We must cultivate our own garden. When man was put in the garden of Eden he was put there so that he should work, which proves that man was not born to rest.
It seems as if the world becomes more grey with each passing day. More organized, more developed, more monotonous. Trees and bushes are cut back and neatly arranged in rows. Grass is kept green and uniform. Summer flowers are dug out of the ground, and fall flowers are planted in their place.
In the developed world, there is a fixation among the populace – On living in an environment that resembles a golf course. Nature must be orderly, maintained, and may only exist when convenient. The ultimate decision of what to do with a natural environment lies with the human to whom the property belongs to. This is the fundamental assumption that the Guerilla Gardening project hopes to combat.
An unkempt hedge is as beautiful as a delicately trimmed, perfectly square one. The mangled trunk of a tree is, in its own way, as beautiful as a spotless transplant. A flowing field of tall grass and wildflowers is as beautiful as a lawn cut uniformly by a one-inch mower blade.
In a time where man has a vice-grip on the planet, we hope that we can cultivate the beauty of the natural world, in plain sight of human environments, to grip the citizen at his very soul, and convince him that he does not need the trimmed fields of green grass, or the flatscreen TV, or the current model of automobile. Guerilla Gardening’s endgame is the epiphany that the private ownership of land and property, at the expense of the collaborative cultivation of it, is responsible for the social and ecological ills that plague our modern age.
The cultivation of a plant from seed requires care, diligence, and trust, wholeheartedly, in oneself. These are the foundations of self-sustainability, and Guerilla Gardening as a movement, through its own momentum, hopes to spark in the minds of the people a revolution; an insight that they have agency, and can take care of themselves and one another. That they can cultivate the world in which they dwell daily into one which they are careful stewards of.
Guerilla Gardening hopes to inspire frequent altruism towards the natural world, with the understanding that ecological soundness benefits all human beings. The natural systems that Guerilla Gardeners hope to sustain and expand are the systems that sustain us all.
Guerilla Gardeners should understand that beauty is nothing without a benefit, and they should prioritize, whenever possible, native plants that provide habitat, pollen, or food for animals. Not only are these plants optimal in terms of their benefit, they’re often easy to harvest for seeds, at no cost.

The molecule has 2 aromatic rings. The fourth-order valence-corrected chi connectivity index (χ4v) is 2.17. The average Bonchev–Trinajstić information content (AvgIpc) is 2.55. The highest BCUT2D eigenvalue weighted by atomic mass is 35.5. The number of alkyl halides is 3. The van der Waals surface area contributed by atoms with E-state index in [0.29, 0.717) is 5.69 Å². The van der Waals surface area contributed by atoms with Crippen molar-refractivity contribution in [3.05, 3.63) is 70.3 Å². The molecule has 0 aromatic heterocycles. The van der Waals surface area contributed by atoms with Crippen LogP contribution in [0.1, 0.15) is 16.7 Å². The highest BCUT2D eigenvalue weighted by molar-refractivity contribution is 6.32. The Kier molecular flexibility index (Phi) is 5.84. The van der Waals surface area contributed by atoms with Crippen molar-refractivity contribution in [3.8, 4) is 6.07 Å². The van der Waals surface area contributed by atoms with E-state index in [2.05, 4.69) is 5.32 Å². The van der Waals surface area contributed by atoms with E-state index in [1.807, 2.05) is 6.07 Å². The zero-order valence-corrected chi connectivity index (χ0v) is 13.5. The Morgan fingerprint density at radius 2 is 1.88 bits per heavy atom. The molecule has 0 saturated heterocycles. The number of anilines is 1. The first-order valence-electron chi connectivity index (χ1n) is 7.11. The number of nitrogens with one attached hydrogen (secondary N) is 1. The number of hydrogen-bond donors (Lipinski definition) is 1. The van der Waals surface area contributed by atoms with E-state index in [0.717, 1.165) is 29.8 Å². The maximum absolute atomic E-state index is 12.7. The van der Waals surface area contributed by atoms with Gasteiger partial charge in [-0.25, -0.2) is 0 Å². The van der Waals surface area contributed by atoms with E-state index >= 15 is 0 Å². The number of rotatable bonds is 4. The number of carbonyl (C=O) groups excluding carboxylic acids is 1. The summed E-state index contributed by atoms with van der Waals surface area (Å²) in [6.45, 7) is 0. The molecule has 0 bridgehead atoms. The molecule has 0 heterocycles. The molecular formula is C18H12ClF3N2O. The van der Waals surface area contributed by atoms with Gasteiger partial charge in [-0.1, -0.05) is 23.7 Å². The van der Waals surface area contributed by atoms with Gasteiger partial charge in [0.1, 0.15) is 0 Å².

Cost can be thought of in two ways. Conventionally, it is the money an individual gives up in acquisition of a good. But, there are social and environmental costs to all of our actions, which we often do not track. The Guerilla Gardener does not mitigate the good she has done by creating waste in the process. She thinks of ways to repurpose things she already owns, and when buying things, ensures that they’ll be useful beyond their immediate function. Whenever possible she accepts seeds, seedlings, clippings, and other organic capital from friends, and gives these things away to encourage this reciprocity.
Guerilla Gardeners do not see a distinction where borders and barriers are drawn on a map. People can own their homes, their cars, and their toothbrushes, and Guerilla Gardeners should respect that, but people cannot own the grass that they section off with a fence. They do not own the trees they plant, or the trees nearest to their house in comparison to others. The trees, and the grass, and the flowers all own themselves.
Guerilla Gardeners do not see the plants they’ve nurtured as “their” plants. They do not seek to plant them where they will see them every morning. When considering where to plant, the Guerilla Gardener does not take into account where he is allowed to plant. He plants where a plant is most needed, where a plant can be preserved, and where people, animals and the planet can benefit from his hard work.
The Guerilla Gardener plants in cities, suburbs, and along highways through the countryside, hoping that combination with others’ efforts will grow a new world.